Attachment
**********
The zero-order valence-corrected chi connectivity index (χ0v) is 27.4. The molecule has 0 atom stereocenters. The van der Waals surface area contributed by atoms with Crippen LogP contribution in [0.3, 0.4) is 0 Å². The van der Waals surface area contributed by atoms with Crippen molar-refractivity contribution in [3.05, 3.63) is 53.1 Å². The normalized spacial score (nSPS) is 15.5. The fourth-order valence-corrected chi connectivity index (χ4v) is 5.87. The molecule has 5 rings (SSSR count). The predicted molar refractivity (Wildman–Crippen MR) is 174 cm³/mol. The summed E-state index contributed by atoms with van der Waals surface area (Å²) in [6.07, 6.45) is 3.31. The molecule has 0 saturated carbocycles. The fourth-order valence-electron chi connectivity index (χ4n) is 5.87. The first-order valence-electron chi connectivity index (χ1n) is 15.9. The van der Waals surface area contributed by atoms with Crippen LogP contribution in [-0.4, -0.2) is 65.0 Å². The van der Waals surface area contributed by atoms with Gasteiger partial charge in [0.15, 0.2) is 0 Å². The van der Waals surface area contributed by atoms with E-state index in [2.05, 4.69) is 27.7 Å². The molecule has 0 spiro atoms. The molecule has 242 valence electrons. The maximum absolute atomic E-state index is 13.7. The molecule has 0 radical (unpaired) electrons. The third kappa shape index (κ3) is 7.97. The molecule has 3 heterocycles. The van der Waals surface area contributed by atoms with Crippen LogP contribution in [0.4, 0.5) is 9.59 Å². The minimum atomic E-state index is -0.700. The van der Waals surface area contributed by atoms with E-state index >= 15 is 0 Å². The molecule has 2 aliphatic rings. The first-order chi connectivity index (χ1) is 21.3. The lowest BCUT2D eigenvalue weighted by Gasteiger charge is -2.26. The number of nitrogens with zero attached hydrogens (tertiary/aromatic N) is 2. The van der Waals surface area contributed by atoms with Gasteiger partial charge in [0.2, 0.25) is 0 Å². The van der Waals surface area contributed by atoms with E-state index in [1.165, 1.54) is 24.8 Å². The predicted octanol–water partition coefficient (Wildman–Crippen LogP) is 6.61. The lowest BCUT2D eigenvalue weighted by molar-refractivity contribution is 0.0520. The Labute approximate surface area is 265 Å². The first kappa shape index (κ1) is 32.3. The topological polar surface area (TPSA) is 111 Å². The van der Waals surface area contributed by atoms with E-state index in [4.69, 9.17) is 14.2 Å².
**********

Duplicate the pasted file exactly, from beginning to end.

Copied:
The zero-order valence-corrected chi connectivity index (χ0v) is 27.4. The molecule has 0 atom stereocenters. The van der Waals surface area contributed by atoms with Crippen LogP contribution in [0.3, 0.4) is 0 Å². The van der Waals surface area contributed by atoms with Crippen molar-refractivity contribution in [3.05, 3.63) is 53.1 Å². The normalized spacial score (nSPS) is 15.5. The fourth-order valence-corrected chi connectivity index (χ4v) is 5.87. The molecule has 5 rings (SSSR count). The predicted molar refractivity (Wildman–Crippen MR) is 174 cm³/mol. The summed E-state index contributed by atoms with van der Waals surface area (Å²) in [6.07, 6.45) is 3.31. The molecule has 0 saturated carbocycles. The fourth-order valence-electron chi connectivity index (χ4n) is 5.87. The first-order valence-electron chi connectivity index (χ1n) is 15.9. The van der Waals surface area contributed by atoms with Crippen LogP contribution in [-0.4, -0.2) is 65.0 Å². The van der Waals surface area contributed by atoms with Gasteiger partial charge in [0.15, 0.2) is 0 Å². The van der Waals surface area contributed by atoms with E-state index in [2.05, 4.69) is 27.7 Å². The molecule has 0 spiro atoms. The molecule has 242 valence electrons. The maximum absolute atomic E-state index is 13.7. The molecule has 0 radical (unpaired) electrons. The third kappa shape index (κ3) is 7.97. The molecule has 3 heterocycles. The van der Waals surface area contributed by atoms with Crippen LogP contribution in [0.4, 0.5) is 9.59 Å². The minimum atomic E-state index is -0.700. The van der Waals surface area contributed by atoms with E-state index >= 15 is 0 Å². The molecule has 2 aliphatic rings. The first-order chi connectivity index (χ1) is 21.3. The lowest BCUT2D eigenvalue weighted by Gasteiger charge is -2.26. The number of nitrogens with zero attached hydrogens (tertiary/aromatic N) is 2. The van der Waals surface area contributed by atoms with Gasteiger partial charge in [0.2, 0.25) is 0 Å². The van der Waals surface area contributed by atoms with E-state index in [1.165, 1.54) is 24.8 Å². The predicted octanol–water partition coefficient (Wildman–Crippen LogP) is 6.61. The lowest BCUT2D eigenvalue weighted by molar-refractivity contribution is 0.0520. The Labute approximate surface area is 265 Å². The first kappa shape index (κ1) is 32.3. The topological polar surface area (TPSA) is 111 Å². The van der Waals surface area contributed by atoms with E-state index in [4.69, 9.17) is 14.2 Å².